I came to Harvard in 1973, just as Vietnam was ending. My draft number (we still had those back then) was 8, but there were no calls, so the issue of military service seemed moot. While working with Professor Sam Huntington (who is, I am delighted to say, still going strong) on a senior honors thesis about elite military units I decided conclusively to pursue an academic career, and continued on in graduate school at Harvard. I found myself growing ever more uncomfortable about the prospect of spending a life studying the military without somehow being part of it, and so enrolled in Army ROTC at MIT. Two years (they cut some corners), advanced camp, a scratched cornea and a dislocated shoulder later, I was commissioned a second lieutenant in military intelligence a couple of days before getting my Ph.D. in 1982. It was a short and inglorious military career - officer's basic at Fort Huachuca (where I was one of a few old men amongst the recent graduates), a reserve assignment with the 364th MI company and later an individual mobilization augmentee slot in the Pentagon, but I treasure the experience. There is nothing quite as helpful for a military historian in training as the experience of getting lost in the woods, being cold, wet, and miserable, and doing well as squad leader for a bunch of skeptical cadets. I still am in touch with Army friends, some of whom are doing quite well in the service: more importantly, the lessons in leadership and some ground truths about military service stick with me to the present day.
An increasingly busy academic career - and a growing family - made a serious reserve commitment too tough to handle, and so, reluctantly, I retired as a captain, USAR. In the civilian world I taught first at Harvard, then the Naval War College, and now at Johns Hopkins University's School of Advanced International Studies. In between I have dabbled in government service, to include running the Air Force's study of the Gulf War, and participating in a variety of governmental advisory groups. My students are now scattered abroad as well as in this country, to include the Pentagon and intelligence community; meanwhile, I write and contribute from the outside as best I can. My most recent book, "Supreme Command: Soldiers, Statesmen, and Leadership in Wartime" came out this summer: it deals with generals and presidents (prime ministers too), but having been a second lieutenant helped shape it.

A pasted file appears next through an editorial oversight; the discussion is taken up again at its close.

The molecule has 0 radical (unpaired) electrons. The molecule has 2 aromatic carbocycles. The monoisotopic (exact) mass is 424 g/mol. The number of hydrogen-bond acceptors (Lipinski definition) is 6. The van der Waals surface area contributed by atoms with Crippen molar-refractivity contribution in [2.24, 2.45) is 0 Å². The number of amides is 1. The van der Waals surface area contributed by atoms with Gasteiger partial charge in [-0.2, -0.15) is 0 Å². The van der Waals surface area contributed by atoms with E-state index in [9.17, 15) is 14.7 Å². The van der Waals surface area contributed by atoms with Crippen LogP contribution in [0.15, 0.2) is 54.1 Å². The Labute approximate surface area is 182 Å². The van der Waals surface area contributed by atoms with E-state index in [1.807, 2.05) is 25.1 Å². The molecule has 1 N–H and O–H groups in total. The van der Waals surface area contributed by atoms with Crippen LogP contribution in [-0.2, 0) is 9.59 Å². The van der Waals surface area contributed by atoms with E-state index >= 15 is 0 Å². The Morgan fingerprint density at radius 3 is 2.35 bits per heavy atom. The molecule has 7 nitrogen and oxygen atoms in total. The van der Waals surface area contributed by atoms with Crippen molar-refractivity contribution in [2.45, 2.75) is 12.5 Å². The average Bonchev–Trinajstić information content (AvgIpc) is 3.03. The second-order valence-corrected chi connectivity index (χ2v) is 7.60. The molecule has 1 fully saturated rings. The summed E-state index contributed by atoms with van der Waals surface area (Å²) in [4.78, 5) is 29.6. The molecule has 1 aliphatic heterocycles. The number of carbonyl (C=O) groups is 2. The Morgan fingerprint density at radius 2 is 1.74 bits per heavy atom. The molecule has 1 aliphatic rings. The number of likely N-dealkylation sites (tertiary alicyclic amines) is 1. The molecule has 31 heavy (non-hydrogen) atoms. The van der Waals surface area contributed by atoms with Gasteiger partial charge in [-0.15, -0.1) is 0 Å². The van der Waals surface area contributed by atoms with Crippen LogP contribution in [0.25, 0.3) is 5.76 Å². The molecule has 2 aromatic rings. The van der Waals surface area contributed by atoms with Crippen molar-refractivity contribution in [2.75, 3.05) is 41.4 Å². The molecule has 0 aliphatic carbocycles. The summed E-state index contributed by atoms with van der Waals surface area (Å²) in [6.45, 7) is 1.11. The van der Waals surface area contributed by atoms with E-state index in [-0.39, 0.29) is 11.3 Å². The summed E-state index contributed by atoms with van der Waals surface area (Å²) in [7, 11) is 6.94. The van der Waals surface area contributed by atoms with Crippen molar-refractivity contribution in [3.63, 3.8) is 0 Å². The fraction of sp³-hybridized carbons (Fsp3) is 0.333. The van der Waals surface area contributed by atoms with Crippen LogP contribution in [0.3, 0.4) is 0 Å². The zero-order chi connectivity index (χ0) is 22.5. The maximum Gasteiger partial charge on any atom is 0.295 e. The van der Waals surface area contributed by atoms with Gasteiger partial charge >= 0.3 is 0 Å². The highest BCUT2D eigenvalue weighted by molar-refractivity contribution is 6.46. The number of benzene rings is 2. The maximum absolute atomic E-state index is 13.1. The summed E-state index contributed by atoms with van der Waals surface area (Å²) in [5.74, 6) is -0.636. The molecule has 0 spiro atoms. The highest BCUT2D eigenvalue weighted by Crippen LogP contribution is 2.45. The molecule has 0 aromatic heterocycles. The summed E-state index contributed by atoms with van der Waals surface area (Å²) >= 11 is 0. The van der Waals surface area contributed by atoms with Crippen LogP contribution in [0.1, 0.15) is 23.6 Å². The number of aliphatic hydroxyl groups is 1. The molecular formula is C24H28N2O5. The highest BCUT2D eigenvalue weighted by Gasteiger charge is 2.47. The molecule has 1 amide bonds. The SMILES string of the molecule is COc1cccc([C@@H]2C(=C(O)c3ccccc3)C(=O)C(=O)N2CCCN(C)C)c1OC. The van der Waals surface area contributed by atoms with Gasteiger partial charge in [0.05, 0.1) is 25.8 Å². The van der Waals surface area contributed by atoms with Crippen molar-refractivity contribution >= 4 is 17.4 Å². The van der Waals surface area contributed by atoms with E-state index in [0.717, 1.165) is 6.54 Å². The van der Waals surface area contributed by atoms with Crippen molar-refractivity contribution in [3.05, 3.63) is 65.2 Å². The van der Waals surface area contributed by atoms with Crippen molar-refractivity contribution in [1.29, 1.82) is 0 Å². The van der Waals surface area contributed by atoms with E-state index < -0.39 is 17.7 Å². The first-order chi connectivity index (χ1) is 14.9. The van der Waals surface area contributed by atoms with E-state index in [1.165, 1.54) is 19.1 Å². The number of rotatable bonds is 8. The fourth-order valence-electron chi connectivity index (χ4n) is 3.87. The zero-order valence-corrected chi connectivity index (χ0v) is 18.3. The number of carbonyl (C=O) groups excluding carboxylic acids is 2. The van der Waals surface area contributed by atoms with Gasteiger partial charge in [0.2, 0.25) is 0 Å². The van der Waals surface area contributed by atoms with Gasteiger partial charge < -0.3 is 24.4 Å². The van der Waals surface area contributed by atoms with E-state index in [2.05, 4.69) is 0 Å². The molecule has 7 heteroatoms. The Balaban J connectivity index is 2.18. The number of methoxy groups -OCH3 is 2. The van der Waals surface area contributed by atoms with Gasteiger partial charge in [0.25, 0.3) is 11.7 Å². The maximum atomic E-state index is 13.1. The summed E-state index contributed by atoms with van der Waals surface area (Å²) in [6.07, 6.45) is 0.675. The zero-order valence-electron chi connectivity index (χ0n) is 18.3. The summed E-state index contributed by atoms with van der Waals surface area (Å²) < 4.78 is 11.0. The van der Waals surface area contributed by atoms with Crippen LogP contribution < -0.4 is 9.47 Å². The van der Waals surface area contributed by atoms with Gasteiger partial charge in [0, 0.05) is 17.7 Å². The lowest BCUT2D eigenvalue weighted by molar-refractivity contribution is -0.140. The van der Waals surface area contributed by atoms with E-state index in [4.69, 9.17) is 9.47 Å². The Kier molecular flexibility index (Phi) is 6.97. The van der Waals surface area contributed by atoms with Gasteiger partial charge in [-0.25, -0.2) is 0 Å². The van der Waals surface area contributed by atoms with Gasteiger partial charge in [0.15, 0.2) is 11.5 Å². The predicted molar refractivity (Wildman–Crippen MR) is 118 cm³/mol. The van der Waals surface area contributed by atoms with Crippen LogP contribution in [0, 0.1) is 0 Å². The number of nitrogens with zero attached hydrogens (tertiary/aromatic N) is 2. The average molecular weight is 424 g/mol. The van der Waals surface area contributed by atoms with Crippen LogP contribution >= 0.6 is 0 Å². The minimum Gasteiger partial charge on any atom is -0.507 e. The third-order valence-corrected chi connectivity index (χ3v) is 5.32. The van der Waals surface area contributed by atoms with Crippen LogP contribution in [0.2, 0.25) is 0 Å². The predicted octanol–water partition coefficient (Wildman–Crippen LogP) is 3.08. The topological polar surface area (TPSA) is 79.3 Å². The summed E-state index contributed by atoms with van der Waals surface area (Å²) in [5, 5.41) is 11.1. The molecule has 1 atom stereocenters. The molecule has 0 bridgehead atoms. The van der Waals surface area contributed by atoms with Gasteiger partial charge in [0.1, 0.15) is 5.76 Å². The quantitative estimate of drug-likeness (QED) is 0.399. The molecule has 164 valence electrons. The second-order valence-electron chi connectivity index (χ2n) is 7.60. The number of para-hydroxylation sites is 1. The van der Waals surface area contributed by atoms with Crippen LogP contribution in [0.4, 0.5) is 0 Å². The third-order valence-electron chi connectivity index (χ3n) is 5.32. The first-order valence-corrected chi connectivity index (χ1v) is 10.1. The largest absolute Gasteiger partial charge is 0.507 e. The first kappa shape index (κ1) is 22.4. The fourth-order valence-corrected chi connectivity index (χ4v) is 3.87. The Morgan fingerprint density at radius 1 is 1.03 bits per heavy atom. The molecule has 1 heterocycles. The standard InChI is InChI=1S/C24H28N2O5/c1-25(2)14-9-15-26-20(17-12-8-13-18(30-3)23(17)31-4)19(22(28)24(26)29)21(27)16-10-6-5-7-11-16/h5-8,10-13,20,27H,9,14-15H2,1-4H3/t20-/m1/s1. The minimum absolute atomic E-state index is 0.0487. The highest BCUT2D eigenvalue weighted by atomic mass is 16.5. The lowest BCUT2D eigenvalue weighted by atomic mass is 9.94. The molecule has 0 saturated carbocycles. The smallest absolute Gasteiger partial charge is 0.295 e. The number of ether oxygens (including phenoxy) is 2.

Rafi, '04, is a better soldier than I ever was, in many ways, but I will not embarrass him by saying how. The program too, has changed: it was rather carefree in the 1970's, when just hanging on at our elite campuses was a struggle for the military. But the sense of continuity is profoundly important and gratifying to me. My father (Felix Cohen '40) went into the Army during World War II after finishing at Harvard; now my son is headed for military service as well. My grandparents came to this country fleeing intolerance and persecution; it gave their children, grandchildren, and great grandchildren privileges and opportunities beyond all imagining, three generations of a Harvard education not least among them. Military service to this country is one way of honoring that debt, and it is a deep source of pride that that tradition continues in our family.
In comparison to Dad, my story is considerably less interesting. I came to Harvard back in 2000 and assuming all goes well, I will leave here as the class of '04, with a degree in Government and a commission as a second lieutenant in the United States Army. I guess I always assumed that I would do ROTC in college and serve in the military in some capacity or another, but when I joined the program at the beginning of my freshman year, I did not know I was going to do an active duty stint. As it turned out, I liked the program and the people, so when I was offered a scholarship, I decided to accept it and sign my life to the Army for a few years.
So far, it has been a great couple of years. I have been on the battalion's Ranger Challenge team (a competition held yearly between the various ROTC battalions in the region, based vaguely on the Army's Best Ranger competition, though considerably more tame) and an active member of Pershing Rifles (the tri-service military honor society). Probably the highlight of my ROTC career thus far, however, has been a trip to Schofield Barracks, Hawaii for Air Assault School, where I learned how to rappel out helicopters, among other skills.
As for what the future holds, I can't quite say for sure now, but what I do know is that Harvard and ROTC has prepared me for whatever lies ahead. Like Dad, I am deeply appreciative for all that Harvard and the Army has given me. And like Dad, I am proud to continue our tradition of service to our country.
If you have more Harvard family stories please contact Advocates for ROTC.